Shallow water off the beach is safe for swimming, ending in a coral wall dropping into the depths about 150m from shore.
Snorkellers can see turtles and manta rays here, with exciting diving deeper down featuring strong currents, cold water and big sharks.
Situated on a narrow peninsula with flat-topped Gunung Meja and the active volcano Gunung Ipi at the sea end, the port of Ende is the largest town on Flores and provides access for Keli Mutu and Moni.
Ende suffered severe damage in the 1992 earthquake that razed Maumere and killed several hundred people here. The town still seems shaken by the whole thing – ramshackle, battered and with little to attract the tourist other than banks and ferries to other destinations.
However, black-sand beaches stretch down both east and west coasts: the Bajawa road runs right along the seafront, so just catch a bemo out to Ndao bus terminal and the beach begins right there.
The town is also an ideal starting point for exploring villages that specialize in ikat weaving. Ngella is a weaving village about 30km east from Wolowaru terminal in Ende, near the coast: take a bemo or truck (Rp1500).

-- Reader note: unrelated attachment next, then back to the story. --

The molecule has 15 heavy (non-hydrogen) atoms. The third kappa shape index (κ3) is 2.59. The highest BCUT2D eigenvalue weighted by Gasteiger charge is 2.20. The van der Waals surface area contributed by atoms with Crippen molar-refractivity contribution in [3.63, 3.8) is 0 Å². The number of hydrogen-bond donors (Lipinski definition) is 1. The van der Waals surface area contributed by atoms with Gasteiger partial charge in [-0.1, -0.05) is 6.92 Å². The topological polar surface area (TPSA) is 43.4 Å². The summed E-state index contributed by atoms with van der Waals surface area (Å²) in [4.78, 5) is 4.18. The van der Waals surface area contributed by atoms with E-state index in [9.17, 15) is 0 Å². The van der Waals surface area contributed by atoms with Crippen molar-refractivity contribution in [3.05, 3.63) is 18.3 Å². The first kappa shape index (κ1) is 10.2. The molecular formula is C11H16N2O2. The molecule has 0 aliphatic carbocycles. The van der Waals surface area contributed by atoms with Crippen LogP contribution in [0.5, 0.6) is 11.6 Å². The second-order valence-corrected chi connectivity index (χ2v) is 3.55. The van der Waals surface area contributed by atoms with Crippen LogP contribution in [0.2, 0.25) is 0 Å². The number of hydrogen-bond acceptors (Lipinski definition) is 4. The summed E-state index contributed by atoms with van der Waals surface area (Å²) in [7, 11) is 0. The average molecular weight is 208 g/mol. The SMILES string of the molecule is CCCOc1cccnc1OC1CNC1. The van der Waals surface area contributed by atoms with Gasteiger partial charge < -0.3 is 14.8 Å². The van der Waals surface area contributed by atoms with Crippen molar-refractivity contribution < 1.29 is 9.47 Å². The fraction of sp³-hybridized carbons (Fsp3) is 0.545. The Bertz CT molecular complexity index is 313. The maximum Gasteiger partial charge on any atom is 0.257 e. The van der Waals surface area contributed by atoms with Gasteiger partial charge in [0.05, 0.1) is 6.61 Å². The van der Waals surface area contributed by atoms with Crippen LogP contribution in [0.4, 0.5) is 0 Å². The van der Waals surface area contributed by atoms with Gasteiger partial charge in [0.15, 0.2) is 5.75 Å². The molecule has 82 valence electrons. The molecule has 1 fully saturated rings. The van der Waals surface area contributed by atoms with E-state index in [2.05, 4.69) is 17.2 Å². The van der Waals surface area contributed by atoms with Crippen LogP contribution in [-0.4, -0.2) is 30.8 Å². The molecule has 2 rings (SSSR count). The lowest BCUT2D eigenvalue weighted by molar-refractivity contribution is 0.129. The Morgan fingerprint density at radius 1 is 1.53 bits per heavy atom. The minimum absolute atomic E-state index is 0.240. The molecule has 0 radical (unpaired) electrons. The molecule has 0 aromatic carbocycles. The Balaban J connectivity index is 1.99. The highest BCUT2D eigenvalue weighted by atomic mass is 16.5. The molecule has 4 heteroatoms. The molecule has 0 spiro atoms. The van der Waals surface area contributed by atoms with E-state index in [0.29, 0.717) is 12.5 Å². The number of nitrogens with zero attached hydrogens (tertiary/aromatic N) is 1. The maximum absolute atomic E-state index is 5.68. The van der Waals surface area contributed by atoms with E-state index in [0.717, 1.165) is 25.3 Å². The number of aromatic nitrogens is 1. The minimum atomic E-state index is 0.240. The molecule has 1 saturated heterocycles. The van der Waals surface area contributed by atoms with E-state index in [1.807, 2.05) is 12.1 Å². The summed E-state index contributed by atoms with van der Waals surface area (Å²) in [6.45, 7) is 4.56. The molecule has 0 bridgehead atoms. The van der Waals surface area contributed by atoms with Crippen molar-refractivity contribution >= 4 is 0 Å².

In the far southeastern corner of Java, the fishing village of Grajagan has become famous for the world-class surf in Grajagan Bay, whose awesomely long left-handers, promising endless tubes and walls, are known as G’ LAND .
The beach, Pantai Coko, is signed from the village: it’s 300m to the gate and then another 2km through the forest to the black-sand beach.
Due to the surf, take local advice from the forestry office about safe swimming spots, and never swim near the rocks.
The peaceful little south-coast fishing village of Kuta , 54km from Mataram, has a wide, white-sand beach and is rapidly becoming the favorite choice of Lombok travelers. The big swell here makes the sea good for surfing and there are lovely beaches within walking or cycling distance, but no diving or snorkeling.